We studied on the characteristics of changes in antioxidant function of mice brains at 4 h to 7 days after low-dose X-ray (0.1 to 2.0 Gy) irradiation, and the combination effect of this and administration of ascorbic acid (500 mg/kg body weight), an antioxidant enzyme. As a result, low-dose irradiation mostly showed decrease in lipid peroxide levels, increase in superoxide dismutase (SOD) activities and heat shock protein (HSP) levels. In addition, the combined use of 0.5 Gy irradiation with ascorbic acid administration showed a significant decrease in lipid peroxide level, suggesting the combined effect of antioxidant.
Internal education and training on the safety management of small quantities of nuclear material are introduced along with recent trends in the surrounding area. Due to regulatory changes, nuclear material management standards have become stricter. This article outlines the concepts and content of education and training for users, officers, and administrators working with small quantities of nuclear material started at the universities to which the authors belong.
The Fukushima Dai-ichi Nuclear Power Plant Accident released large quantities of radionuclides into the atmosphere, with subsequent fallout onto wide area of land surface in Fukushima and its neighboring prefectures. Because approximately 70％ of the radiocaesium deposited on land was in forest areas, an analysis of the spatial distribution and transfer of radiocaesium in forested landscapes is necessary to diagnose both the environmental impacts of the accident and the environmental recovery from radioactive contamination. This article summarizes research findings from an investigation into radiocaesium dynamics in terrestrial environments in and around Fukushima prefecture, and gives prospects in future prediction of impacts and recovery.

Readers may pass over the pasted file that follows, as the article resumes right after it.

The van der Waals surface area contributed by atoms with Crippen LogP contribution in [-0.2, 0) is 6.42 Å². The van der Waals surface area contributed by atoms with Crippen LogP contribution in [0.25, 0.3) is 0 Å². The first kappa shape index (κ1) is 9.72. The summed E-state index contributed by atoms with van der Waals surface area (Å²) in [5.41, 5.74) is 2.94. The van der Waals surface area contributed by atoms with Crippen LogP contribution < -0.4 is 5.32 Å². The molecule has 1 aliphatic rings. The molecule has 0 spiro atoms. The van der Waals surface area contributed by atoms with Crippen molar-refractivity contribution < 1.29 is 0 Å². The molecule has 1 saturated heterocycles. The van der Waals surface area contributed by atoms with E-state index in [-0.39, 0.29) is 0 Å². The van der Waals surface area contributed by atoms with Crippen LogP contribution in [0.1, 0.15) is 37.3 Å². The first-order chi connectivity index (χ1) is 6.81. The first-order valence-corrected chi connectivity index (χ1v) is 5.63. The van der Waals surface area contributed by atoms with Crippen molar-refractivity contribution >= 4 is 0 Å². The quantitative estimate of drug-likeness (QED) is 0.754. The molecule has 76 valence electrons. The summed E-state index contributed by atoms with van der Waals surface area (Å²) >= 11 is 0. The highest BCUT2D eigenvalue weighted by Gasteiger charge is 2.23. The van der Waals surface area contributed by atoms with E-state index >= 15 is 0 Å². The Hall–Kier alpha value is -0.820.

Radiocesium released from the Fukushima Dai-ichi Nuclear Power Plant migrates very slowly in soil as if it is immobilized at soil surface. The immobility of radiocesium is controlled by selective adsorption of radiocesium on the negatively-charged sites in phyllosilicates. This article introduces the principle and methodology to determine the selective adsorption site. Furthermore, this lecture introduces an example of the prediction model for soil-to-plant transfer of radiocesium by using the capacity of the selective adsorption site as an explanatory variable.